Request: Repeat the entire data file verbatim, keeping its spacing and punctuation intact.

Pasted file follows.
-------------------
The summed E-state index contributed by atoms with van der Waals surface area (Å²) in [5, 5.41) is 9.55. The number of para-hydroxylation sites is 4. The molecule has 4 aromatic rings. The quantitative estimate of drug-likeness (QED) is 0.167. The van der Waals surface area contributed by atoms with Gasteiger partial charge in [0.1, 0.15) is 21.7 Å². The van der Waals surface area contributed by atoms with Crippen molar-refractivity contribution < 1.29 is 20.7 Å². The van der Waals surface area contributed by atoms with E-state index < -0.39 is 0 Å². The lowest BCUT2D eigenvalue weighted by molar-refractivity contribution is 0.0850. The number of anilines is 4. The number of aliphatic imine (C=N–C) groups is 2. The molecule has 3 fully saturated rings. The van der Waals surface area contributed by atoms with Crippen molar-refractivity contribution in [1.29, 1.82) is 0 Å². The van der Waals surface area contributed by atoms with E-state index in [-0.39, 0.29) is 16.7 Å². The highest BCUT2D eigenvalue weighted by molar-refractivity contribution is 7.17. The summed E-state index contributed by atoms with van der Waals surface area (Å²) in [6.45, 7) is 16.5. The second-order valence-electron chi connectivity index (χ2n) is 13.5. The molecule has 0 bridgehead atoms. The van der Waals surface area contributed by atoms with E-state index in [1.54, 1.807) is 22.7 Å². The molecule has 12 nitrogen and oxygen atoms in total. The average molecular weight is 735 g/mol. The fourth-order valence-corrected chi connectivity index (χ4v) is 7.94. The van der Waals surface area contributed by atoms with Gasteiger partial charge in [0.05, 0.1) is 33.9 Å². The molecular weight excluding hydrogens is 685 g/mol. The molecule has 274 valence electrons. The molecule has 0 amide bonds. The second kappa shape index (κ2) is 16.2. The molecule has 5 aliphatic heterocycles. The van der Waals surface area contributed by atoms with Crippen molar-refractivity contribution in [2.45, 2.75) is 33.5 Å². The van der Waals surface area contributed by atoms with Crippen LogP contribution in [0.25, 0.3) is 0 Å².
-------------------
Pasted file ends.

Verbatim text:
The summed E-state index contributed by atoms with van der Waals surface area (Å²) in [5, 5.41) is 9.55. The number of para-hydroxylation sites is 4. The molecule has 4 aromatic rings. The quantitative estimate of drug-likeness (QED) is 0.167. The van der Waals surface area contributed by atoms with Gasteiger partial charge in [0.1, 0.15) is 21.7 Å². The van der Waals surface area contributed by atoms with Crippen molar-refractivity contribution < 1.29 is 20.7 Å². The van der Waals surface area contributed by atoms with E-state index < -0.39 is 0 Å². The lowest BCUT2D eigenvalue weighted by molar-refractivity contribution is 0.0850. The number of anilines is 4. The number of aliphatic imine (C=N–C) groups is 2. The molecule has 3 fully saturated rings. The van der Waals surface area contributed by atoms with Crippen molar-refractivity contribution in [1.29, 1.82) is 0 Å². The van der Waals surface area contributed by atoms with E-state index in [-0.39, 0.29) is 16.7 Å². The highest BCUT2D eigenvalue weighted by molar-refractivity contribution is 7.17. The summed E-state index contributed by atoms with van der Waals surface area (Å²) in [6.45, 7) is 16.5. The second-order valence-electron chi connectivity index (χ2n) is 13.5. The molecule has 0 bridgehead atoms. The van der Waals surface area contributed by atoms with E-state index in [1.54, 1.807) is 22.7 Å². The molecule has 12 nitrogen and oxygen atoms in total. The average molecular weight is 735 g/mol. The fourth-order valence-corrected chi connectivity index (χ4v) is 7.94. The van der Waals surface area contributed by atoms with Gasteiger partial charge in [0.05, 0.1) is 33.9 Å². The molecular weight excluding hydrogens is 685 g/mol. The molecule has 274 valence electrons. The molecule has 0 amide bonds. The second kappa shape index (κ2) is 16.2. The molecule has 5 aliphatic heterocycles. The van der Waals surface area contributed by atoms with Crippen molar-refractivity contribution in [2.45, 2.75) is 33.5 Å². The van der Waals surface area contributed by atoms with Crippen LogP contribution in [0.25, 0.3) is 0 Å².